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The Need for “Precision” Definitions

by Jennifer Rogers | March 14, 2017

ambiguityHealthcare is a study in extremes.  On the precise end of the continuum, we have the surgical precision of the neurosurgeon’s scalpel and the micro-precision of genomic studies.  On the not-even-close-to-precise opposite end of the continuum, we have the very elements that frame our industry’s care models and Population Health Management (PHM) processes, including health information technology (HIT) tools.

When I say PHM, what comes to mind?   How about data analytics?   Let’s try transition of care.  Patient engagement device.   Super utilizers.  You get the picture.   I could poll the first 50 readers of this blog and get 50 different  interpretations; yet, these are ridiculously common terms.

Our healthcare industry is massive, widely distributed, and ever changing.  While government and private sector bodies have attempted to define core concepts, the reality is there will not be widely-understood precise definitions for so many of the terms we use every single day in our conversations with one another.

Demonstrating the significance of this problem, various organizations in the industry striving for increased clarity often call upon us at Chilmark Research to educate and define the more ambiguous concepts and terms in formal sessions for their Strategy, Product Development, and Sales Teams.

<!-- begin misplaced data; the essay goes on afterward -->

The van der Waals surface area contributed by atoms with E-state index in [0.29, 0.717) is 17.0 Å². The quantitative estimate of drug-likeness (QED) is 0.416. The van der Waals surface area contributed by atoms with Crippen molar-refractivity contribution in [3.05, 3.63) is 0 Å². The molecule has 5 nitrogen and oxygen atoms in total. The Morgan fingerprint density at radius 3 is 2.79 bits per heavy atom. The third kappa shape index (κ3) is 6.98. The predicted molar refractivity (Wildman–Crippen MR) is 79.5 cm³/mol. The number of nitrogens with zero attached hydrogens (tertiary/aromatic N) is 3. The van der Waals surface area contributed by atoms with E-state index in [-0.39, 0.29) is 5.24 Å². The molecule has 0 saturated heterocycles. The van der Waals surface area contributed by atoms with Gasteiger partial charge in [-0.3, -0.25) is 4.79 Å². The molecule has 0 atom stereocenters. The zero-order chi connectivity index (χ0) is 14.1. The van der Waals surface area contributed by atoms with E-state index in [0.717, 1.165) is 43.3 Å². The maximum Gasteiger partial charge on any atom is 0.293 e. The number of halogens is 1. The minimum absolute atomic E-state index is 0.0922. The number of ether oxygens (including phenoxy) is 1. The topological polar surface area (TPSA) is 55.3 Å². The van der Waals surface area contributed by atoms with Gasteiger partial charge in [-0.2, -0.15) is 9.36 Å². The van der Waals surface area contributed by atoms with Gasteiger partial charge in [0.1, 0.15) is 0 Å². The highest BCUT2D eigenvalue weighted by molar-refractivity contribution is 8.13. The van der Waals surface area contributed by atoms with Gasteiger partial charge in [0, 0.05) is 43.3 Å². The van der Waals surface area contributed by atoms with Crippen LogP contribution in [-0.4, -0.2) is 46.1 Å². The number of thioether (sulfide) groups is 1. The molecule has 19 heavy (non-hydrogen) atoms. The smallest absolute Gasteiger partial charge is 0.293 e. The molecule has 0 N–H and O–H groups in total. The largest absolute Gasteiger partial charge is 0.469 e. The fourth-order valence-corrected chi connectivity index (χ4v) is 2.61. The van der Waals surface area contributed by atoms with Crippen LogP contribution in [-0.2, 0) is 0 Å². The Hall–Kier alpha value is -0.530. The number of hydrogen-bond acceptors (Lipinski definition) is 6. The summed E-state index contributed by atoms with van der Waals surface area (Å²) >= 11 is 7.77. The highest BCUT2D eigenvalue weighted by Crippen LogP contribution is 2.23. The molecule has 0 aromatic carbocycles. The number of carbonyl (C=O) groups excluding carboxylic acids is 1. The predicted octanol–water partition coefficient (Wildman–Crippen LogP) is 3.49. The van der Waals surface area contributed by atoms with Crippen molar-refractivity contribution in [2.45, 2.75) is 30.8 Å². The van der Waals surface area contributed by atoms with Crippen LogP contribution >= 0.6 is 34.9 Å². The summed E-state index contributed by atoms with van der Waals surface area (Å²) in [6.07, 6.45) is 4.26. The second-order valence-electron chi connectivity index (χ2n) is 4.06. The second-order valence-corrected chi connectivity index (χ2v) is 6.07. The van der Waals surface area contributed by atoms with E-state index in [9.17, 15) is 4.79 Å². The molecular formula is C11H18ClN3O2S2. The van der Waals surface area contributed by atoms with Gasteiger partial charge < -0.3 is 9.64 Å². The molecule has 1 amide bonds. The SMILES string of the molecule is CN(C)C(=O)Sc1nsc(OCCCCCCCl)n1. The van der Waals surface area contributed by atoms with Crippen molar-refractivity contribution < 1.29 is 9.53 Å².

Ambiguity is the Foe of Excellence

Besides personal communication frustrations, this lack of common understanding on assumed definitions has significant business impact.

Time is lost in the product development life cycle, the sales cycle, and during solution implementations when work needs to be restarted, oftentimes due to poorly-defined terms and concepts which in turn result in misaligned goals.   This malady grows exponentially with implementations that occur in repeat stages.

A lost-time example outlined by my colleague, Chilmark Research analyst Janice Young, in her recent report, Provider-Payer Convergence:  The Pulse of Disruption, “One provider working to incorporate payer data into its at-risk VBC environment described a year-long effort simply to understand the data and reference vocabulary that each health plan used.”

Client satisfaction and retention suffer when gaps occur between client expectations vs. the final product built and sold, often attributable to ill-defined terms and objectives at the start of a project.

And, sadly, consumer clinical outcomes suffer when solutions deliver sub-optimal results, again due to lack of definition-setting that can cause product development strategies to go astray.

Recommendations for HIT Vendors, Providers, Payers, and all Industry Stakeholders

  • Assume at the start that you and your conversation partner are referring to terms differently; be pleasantly surprised if you confirm that you are in lock step
  • Launch Product Development sessions and debrief internally after client/vendor encounters by initially level setting on how all parties are defining terms and expectations.
  • Include a formal step at the start of project management plans, to define terms, concepts, tools, and data fields, even the most basic ones.
  • Educate your Product and Sales Teams to understand the variety of definitions that exist in the market for certain key terms and concepts.
  • Empower these Teams to confidently clarify with prospects at the beginning, middle, and end of conversations as needed, both verbally and in writing, to ensure all parties have a shared understanding of meanings and intentions.

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